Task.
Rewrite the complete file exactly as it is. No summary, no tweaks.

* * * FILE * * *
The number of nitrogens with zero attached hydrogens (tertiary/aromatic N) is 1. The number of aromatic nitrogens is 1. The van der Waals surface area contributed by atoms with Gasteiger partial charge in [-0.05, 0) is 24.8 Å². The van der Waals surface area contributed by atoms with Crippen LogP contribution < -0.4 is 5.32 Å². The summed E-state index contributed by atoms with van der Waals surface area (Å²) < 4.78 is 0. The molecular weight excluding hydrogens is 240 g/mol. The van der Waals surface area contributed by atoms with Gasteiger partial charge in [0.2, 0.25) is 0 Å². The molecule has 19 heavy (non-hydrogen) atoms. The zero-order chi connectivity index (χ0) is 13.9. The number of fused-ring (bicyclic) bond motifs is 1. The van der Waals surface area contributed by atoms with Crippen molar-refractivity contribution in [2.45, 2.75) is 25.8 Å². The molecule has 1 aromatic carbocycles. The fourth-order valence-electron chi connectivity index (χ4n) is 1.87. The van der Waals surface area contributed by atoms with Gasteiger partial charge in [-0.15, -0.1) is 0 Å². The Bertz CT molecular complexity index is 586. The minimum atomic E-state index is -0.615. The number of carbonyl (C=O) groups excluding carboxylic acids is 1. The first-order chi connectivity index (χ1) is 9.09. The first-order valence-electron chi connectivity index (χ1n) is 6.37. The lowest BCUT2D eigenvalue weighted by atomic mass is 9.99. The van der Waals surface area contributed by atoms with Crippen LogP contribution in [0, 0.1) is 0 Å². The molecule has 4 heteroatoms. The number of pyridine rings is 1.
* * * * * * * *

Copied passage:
The number of nitrogens with zero attached hydrogens (tertiary/aromatic N) is 1. The number of aromatic nitrogens is 1. The van der Waals surface area contributed by atoms with Gasteiger partial charge in [-0.05, 0) is 24.8 Å². The van der Waals surface area contributed by atoms with Crippen LogP contribution < -0.4 is 5.32 Å². The summed E-state index contributed by atoms with van der Waals surface area (Å²) < 4.78 is 0. The molecular weight excluding hydrogens is 240 g/mol. The van der Waals surface area contributed by atoms with Gasteiger partial charge in [0.2, 0.25) is 0 Å². The molecule has 19 heavy (non-hydrogen) atoms. The zero-order chi connectivity index (χ0) is 13.9. The number of fused-ring (bicyclic) bond motifs is 1. The van der Waals surface area contributed by atoms with Crippen molar-refractivity contribution in [2.45, 2.75) is 25.8 Å². The molecule has 1 aromatic carbocycles. The fourth-order valence-electron chi connectivity index (χ4n) is 1.87. The van der Waals surface area contributed by atoms with Gasteiger partial charge in [-0.15, -0.1) is 0 Å². The Bertz CT molecular complexity index is 586. The minimum atomic E-state index is -0.615. The number of carbonyl (C=O) groups excluding carboxylic acids is 1. The first-order chi connectivity index (χ1) is 9.09. The first-order valence-electron chi connectivity index (χ1n) is 6.37. The lowest BCUT2D eigenvalue weighted by atomic mass is 9.99. The van der Waals surface area contributed by atoms with Crippen LogP contribution in [0, 0.1) is 0 Å². The molecule has 4 heteroatoms. The number of pyridine rings is 1.